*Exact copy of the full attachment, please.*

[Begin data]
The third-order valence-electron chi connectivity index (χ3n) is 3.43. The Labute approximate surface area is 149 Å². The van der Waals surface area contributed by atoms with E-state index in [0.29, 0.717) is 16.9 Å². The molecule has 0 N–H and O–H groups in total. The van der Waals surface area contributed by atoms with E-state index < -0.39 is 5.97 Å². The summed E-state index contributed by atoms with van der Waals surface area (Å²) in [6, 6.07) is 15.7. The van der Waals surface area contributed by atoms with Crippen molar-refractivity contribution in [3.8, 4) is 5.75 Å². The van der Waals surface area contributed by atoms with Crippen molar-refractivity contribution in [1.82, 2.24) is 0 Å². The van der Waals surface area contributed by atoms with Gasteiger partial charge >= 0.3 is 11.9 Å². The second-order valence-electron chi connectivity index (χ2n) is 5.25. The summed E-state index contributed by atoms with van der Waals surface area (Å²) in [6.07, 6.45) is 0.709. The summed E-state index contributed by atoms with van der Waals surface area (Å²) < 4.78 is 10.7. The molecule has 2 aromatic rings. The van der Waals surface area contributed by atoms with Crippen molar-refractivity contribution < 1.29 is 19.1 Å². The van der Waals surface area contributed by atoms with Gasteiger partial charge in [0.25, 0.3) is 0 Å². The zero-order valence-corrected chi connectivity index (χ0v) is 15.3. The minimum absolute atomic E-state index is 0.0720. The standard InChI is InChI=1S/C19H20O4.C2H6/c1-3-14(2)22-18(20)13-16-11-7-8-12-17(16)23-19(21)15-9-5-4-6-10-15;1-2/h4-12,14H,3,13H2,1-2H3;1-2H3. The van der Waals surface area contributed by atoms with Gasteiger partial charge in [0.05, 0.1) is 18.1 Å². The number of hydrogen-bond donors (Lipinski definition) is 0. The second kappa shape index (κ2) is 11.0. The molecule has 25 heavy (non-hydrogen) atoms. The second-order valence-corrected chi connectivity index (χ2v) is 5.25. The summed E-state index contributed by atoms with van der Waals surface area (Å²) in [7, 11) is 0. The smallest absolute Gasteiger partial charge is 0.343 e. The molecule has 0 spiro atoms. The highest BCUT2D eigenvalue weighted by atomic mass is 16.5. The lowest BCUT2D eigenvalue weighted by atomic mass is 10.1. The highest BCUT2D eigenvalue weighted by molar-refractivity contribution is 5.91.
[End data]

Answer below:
The third-order valence-electron chi connectivity index (χ3n) is 3.43. The Labute approximate surface area is 149 Å². The van der Waals surface area contributed by atoms with E-state index in [0.29, 0.717) is 16.9 Å². The molecule has 0 N–H and O–H groups in total. The van der Waals surface area contributed by atoms with E-state index < -0.39 is 5.97 Å². The summed E-state index contributed by atoms with van der Waals surface area (Å²) in [6, 6.07) is 15.7. The van der Waals surface area contributed by atoms with Crippen molar-refractivity contribution in [3.8, 4) is 5.75 Å². The van der Waals surface area contributed by atoms with Crippen molar-refractivity contribution in [1.82, 2.24) is 0 Å². The van der Waals surface area contributed by atoms with Gasteiger partial charge >= 0.3 is 11.9 Å². The second-order valence-electron chi connectivity index (χ2n) is 5.25. The summed E-state index contributed by atoms with van der Waals surface area (Å²) in [6.07, 6.45) is 0.709. The summed E-state index contributed by atoms with van der Waals surface area (Å²) < 4.78 is 10.7. The molecule has 2 aromatic rings. The van der Waals surface area contributed by atoms with Crippen molar-refractivity contribution < 1.29 is 19.1 Å². The van der Waals surface area contributed by atoms with Gasteiger partial charge in [0.25, 0.3) is 0 Å². The zero-order valence-corrected chi connectivity index (χ0v) is 15.3. The minimum absolute atomic E-state index is 0.0720. The standard InChI is InChI=1S/C19H20O4.C2H6/c1-3-14(2)22-18(20)13-16-11-7-8-12-17(16)23-19(21)15-9-5-4-6-10-15;1-2/h4-12,14H,3,13H2,1-2H3;1-2H3. The van der Waals surface area contributed by atoms with Gasteiger partial charge in [0.05, 0.1) is 18.1 Å². The number of hydrogen-bond donors (Lipinski definition) is 0. The second kappa shape index (κ2) is 11.0. The molecule has 25 heavy (non-hydrogen) atoms. The second-order valence-corrected chi connectivity index (χ2v) is 5.25. The summed E-state index contributed by atoms with van der Waals surface area (Å²) in [7, 11) is 0. The smallest absolute Gasteiger partial charge is 0.343 e. The molecule has 0 spiro atoms. The highest BCUT2D eigenvalue weighted by atomic mass is 16.5. The lowest BCUT2D eigenvalue weighted by atomic mass is 10.1. The highest BCUT2D eigenvalue weighted by molar-refractivity contribution is 5.91.